We’ve talked before on this blog about what tackling a larger digitization process looks like. However, your success in following these plans hinges on how effective you map out your start. That is, do you understand the business process you’re trying to digitize?

This week we’re going to give a brief overview of how to map business processes and how that can make digitizing a paper process easier to manage.

What is a Business Process?

Gartner defines a business process as “an event-driven, end-to-end processing path that starts with a customer request and ends with a result for the customer”. In the case of an information management lens, the customer may be internal, external, or both, but our focus is on what happens to the information at every step of the process.

It’s easier to understand with a concrete example, so to illustrate this, we’ll use the application process for a loan from a credit union.

The process starts when a customer kicks off the process and ends when the records created by this process are no longer needed. Throughout this process, various pieces of information are needed from the customer (credit score, pay stubs, etc.) and these must be passed to the correct groups or applications to review.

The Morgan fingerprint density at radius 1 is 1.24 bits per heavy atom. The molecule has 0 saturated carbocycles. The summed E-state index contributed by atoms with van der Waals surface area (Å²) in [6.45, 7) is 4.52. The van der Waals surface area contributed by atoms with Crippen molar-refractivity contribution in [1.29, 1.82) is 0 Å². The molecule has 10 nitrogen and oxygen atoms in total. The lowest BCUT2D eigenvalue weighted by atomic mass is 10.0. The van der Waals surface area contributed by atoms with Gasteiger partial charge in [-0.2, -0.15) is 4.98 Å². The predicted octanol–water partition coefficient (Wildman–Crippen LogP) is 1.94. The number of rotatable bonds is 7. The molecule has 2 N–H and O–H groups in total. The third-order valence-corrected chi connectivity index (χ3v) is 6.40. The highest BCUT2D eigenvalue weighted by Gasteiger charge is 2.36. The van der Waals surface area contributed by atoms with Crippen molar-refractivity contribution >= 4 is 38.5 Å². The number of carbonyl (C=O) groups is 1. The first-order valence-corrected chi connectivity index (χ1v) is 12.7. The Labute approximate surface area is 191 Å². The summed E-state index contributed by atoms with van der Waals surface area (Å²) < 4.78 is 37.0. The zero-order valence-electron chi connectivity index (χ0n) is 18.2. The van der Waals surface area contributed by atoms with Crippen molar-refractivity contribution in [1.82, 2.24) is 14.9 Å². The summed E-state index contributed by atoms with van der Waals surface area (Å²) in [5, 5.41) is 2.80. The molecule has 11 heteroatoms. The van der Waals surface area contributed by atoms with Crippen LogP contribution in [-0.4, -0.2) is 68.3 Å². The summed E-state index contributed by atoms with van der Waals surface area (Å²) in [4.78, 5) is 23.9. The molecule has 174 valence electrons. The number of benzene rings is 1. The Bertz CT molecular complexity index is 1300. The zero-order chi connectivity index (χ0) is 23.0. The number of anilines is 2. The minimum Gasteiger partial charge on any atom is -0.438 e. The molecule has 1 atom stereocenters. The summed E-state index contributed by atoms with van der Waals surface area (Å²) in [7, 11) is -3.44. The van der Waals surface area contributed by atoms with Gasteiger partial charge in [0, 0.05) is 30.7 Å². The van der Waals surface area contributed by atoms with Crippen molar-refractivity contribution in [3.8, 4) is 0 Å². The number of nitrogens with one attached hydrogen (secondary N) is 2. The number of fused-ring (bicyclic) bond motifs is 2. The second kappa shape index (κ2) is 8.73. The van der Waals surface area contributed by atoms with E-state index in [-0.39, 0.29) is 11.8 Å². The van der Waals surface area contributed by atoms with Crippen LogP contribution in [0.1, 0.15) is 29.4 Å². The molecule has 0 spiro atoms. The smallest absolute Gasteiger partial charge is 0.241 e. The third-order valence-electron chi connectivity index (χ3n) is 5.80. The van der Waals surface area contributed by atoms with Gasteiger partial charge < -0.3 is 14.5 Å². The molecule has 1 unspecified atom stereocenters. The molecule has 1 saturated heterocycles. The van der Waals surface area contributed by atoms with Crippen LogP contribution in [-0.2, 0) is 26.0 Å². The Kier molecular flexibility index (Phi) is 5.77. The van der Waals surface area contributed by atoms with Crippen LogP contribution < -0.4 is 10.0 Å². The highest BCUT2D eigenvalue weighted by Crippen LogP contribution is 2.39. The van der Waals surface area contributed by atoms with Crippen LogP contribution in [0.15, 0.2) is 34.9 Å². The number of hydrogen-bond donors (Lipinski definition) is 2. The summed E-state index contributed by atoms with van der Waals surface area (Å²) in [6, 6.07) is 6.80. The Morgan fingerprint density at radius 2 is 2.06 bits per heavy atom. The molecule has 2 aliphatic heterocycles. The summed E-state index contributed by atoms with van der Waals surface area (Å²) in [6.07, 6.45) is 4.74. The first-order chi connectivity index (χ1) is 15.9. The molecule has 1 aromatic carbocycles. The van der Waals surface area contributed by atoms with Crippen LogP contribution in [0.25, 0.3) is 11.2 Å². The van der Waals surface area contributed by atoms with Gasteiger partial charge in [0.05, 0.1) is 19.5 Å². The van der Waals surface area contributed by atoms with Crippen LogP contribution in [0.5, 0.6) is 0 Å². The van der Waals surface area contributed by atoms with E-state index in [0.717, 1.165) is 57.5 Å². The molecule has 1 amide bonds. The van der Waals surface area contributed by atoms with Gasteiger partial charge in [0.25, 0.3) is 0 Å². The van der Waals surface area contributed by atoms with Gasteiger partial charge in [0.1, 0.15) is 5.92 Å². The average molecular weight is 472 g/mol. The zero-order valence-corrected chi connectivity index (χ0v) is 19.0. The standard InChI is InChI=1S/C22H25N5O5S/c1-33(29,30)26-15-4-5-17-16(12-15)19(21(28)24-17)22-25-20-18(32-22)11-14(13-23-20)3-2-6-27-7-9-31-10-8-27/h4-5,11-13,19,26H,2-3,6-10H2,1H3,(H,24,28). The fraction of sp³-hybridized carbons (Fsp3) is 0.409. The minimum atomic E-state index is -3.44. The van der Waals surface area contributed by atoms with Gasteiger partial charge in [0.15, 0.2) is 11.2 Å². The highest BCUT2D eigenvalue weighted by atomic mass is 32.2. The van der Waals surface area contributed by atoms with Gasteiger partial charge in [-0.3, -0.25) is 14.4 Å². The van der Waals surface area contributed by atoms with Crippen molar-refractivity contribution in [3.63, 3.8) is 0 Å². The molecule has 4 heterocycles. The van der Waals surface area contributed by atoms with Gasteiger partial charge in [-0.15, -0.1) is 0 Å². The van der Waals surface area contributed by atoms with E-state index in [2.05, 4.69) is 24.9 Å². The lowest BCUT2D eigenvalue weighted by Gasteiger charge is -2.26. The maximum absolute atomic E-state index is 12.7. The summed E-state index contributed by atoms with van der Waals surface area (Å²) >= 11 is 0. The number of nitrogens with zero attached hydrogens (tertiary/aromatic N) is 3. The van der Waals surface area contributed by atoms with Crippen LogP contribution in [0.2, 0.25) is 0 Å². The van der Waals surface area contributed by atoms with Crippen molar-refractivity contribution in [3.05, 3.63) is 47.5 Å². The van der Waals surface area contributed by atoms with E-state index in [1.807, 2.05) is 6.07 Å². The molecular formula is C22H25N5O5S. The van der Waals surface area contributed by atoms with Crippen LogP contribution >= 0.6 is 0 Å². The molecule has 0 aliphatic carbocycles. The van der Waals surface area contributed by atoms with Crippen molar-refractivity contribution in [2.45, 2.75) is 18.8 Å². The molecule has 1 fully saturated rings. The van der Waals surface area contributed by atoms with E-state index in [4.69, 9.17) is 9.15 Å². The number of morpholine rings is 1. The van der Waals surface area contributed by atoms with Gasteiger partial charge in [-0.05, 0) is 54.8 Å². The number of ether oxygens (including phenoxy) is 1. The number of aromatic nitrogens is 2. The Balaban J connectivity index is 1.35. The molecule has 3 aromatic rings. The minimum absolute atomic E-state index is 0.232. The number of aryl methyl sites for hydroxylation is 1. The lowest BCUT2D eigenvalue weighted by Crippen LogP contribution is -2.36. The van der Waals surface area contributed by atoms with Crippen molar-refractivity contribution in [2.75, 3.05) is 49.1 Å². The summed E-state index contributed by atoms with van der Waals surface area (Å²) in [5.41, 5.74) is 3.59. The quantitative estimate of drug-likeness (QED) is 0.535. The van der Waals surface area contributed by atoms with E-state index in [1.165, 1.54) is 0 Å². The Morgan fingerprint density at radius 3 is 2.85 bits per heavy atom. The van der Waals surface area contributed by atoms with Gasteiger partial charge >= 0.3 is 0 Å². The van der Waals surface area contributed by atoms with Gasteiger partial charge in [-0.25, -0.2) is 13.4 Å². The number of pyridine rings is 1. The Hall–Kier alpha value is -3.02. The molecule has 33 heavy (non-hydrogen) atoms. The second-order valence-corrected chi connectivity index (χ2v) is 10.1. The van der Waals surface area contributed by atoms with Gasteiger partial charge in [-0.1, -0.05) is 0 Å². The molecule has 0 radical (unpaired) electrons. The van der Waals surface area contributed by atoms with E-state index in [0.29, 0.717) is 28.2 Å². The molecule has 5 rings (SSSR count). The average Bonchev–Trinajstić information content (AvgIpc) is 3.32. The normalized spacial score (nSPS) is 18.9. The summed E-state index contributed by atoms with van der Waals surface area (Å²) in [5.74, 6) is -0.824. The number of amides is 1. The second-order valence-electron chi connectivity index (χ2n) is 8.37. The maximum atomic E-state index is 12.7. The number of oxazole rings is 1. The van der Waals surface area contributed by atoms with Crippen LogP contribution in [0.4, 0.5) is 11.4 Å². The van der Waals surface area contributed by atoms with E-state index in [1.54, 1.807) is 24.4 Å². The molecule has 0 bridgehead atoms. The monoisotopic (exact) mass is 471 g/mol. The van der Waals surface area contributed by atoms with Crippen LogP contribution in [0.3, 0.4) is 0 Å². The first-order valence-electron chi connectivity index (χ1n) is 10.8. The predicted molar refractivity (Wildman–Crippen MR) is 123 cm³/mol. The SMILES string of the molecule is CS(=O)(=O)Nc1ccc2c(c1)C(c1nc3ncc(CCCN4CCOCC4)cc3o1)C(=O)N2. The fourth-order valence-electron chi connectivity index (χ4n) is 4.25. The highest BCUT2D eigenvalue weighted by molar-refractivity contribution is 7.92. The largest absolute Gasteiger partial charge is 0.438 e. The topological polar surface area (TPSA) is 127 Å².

These must then be securely managed in systems that are accessible only to the people or applications that need to access them. At some point in the process, the customer will learn whether they have been approved or denied for the loan, but the process isn’t complete as far as information management professionals are concerned.

Depending on the jurisdiction, the credit union will have to retain the records of this application for a certain period of time and then dispose of them once they’ve passed their retention date.

Why Should RIM Programs Map their Business Processes?

So why then, is it important to map out a process like the one above?

For one thing, it helps us understand who needs to be involved and where. By having a recorded, mapped process, it’s easier to standardize it. According to a 2021 ARMA survey, processes continue to be a struggle for information management programs as nearly half reported they were deficient in this area.

Second, having an in-depth understanding of how this business process and information flows through the organization makes it easier to improve upon. If you don’t understand where the bottlenecks are in the first place, it’s impossible to remove them.

Finally, we used a simple, streamlined process as an example here with one person’s information going into the system with a yes or no outcome. Consider instead a healthcare system where there are an untold number of variables and people, processes, and applications that might be involved in order to provide care.

The more moving parts there are, the more complex information management and governance becomes. Mapping out your business processes in this way is important for your information management program and the organization as a whole as it shows how information flows throughout the lifecycle from capture to disposition.